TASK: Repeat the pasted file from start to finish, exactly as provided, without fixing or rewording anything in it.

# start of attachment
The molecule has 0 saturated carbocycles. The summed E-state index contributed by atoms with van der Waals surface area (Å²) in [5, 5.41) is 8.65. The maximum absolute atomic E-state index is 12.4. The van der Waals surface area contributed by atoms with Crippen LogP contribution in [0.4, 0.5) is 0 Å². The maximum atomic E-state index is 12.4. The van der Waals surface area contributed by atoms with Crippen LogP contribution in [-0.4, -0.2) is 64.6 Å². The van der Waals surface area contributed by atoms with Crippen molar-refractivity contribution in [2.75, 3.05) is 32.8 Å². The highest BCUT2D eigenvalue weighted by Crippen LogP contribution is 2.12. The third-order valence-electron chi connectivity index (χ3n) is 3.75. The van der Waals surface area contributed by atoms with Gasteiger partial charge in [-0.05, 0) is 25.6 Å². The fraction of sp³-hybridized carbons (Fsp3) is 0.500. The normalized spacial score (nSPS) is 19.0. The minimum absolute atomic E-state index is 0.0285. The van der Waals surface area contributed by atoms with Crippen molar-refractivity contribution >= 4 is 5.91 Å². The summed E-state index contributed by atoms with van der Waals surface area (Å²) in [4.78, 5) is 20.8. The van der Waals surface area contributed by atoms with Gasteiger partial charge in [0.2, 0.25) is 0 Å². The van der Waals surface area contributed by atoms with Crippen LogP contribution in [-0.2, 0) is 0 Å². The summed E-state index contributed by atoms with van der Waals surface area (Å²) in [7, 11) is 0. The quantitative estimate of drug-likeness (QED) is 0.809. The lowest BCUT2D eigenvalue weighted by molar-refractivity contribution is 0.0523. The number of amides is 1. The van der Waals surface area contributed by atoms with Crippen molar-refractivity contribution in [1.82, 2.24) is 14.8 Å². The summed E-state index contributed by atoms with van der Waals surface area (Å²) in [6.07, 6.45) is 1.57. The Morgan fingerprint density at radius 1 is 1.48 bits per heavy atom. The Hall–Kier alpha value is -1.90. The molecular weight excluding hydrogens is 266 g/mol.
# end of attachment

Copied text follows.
The molecule has 0 saturated carbocycles. The summed E-state index contributed by atoms with van der Waals surface area (Å²) in [5, 5.41) is 8.65. The maximum absolute atomic E-state index is 12.4. The van der Waals surface area contributed by atoms with Crippen LogP contribution in [0.4, 0.5) is 0 Å². The maximum atomic E-state index is 12.4. The van der Waals surface area contributed by atoms with Crippen LogP contribution in [-0.4, -0.2) is 64.6 Å². The van der Waals surface area contributed by atoms with Crippen molar-refractivity contribution in [2.75, 3.05) is 32.8 Å². The highest BCUT2D eigenvalue weighted by Crippen LogP contribution is 2.12. The third-order valence-electron chi connectivity index (χ3n) is 3.75. The van der Waals surface area contributed by atoms with Gasteiger partial charge in [-0.05, 0) is 25.6 Å². The fraction of sp³-hybridized carbons (Fsp3) is 0.500. The normalized spacial score (nSPS) is 19.0. The minimum absolute atomic E-state index is 0.0285. The van der Waals surface area contributed by atoms with Crippen molar-refractivity contribution >= 4 is 5.91 Å². The summed E-state index contributed by atoms with van der Waals surface area (Å²) in [4.78, 5) is 20.8. The van der Waals surface area contributed by atoms with Gasteiger partial charge in [0.2, 0.25) is 0 Å². The van der Waals surface area contributed by atoms with Crippen LogP contribution in [-0.2, 0) is 0 Å². The summed E-state index contributed by atoms with van der Waals surface area (Å²) in [7, 11) is 0. The quantitative estimate of drug-likeness (QED) is 0.809. The lowest BCUT2D eigenvalue weighted by molar-refractivity contribution is 0.0523. The number of amides is 1. The van der Waals surface area contributed by atoms with Crippen molar-refractivity contribution in [1.82, 2.24) is 14.8 Å². The summed E-state index contributed by atoms with van der Waals surface area (Å²) in [6.07, 6.45) is 1.57. The Morgan fingerprint density at radius 1 is 1.48 bits per heavy atom. The Hall–Kier alpha value is -1.90. The molecular weight excluding hydrogens is 266 g/mol.